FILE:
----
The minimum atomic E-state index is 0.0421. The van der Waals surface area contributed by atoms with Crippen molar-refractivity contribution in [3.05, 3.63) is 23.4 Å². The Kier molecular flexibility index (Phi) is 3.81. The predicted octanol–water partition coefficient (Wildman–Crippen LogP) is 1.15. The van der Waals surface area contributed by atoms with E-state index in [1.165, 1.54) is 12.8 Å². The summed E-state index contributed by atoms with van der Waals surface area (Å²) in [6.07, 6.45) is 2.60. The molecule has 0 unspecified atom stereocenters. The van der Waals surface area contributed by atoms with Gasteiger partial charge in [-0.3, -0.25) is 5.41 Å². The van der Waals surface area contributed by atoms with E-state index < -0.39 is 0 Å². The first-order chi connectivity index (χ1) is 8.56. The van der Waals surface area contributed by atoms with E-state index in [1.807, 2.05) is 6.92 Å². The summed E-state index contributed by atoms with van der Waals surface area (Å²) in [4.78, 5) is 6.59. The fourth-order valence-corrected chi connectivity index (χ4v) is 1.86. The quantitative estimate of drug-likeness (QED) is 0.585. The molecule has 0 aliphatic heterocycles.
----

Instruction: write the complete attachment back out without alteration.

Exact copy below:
The minimum atomic E-state index is 0.0421. The van der Waals surface area contributed by atoms with Crippen molar-refractivity contribution in [3.05, 3.63) is 23.4 Å². The Kier molecular flexibility index (Phi) is 3.81. The predicted octanol–water partition coefficient (Wildman–Crippen LogP) is 1.15. The van der Waals surface area contributed by atoms with E-state index in [1.165, 1.54) is 12.8 Å². The summed E-state index contributed by atoms with van der Waals surface area (Å²) in [6.07, 6.45) is 2.60. The molecule has 0 unspecified atom stereocenters. The van der Waals surface area contributed by atoms with Gasteiger partial charge in [-0.3, -0.25) is 5.41 Å². The van der Waals surface area contributed by atoms with E-state index < -0.39 is 0 Å². The first-order chi connectivity index (χ1) is 8.56. The van der Waals surface area contributed by atoms with E-state index in [1.807, 2.05) is 6.92 Å². The summed E-state index contributed by atoms with van der Waals surface area (Å²) in [4.78, 5) is 6.59. The fourth-order valence-corrected chi connectivity index (χ4v) is 1.86. The quantitative estimate of drug-likeness (QED) is 0.585. The molecule has 0 aliphatic heterocycles.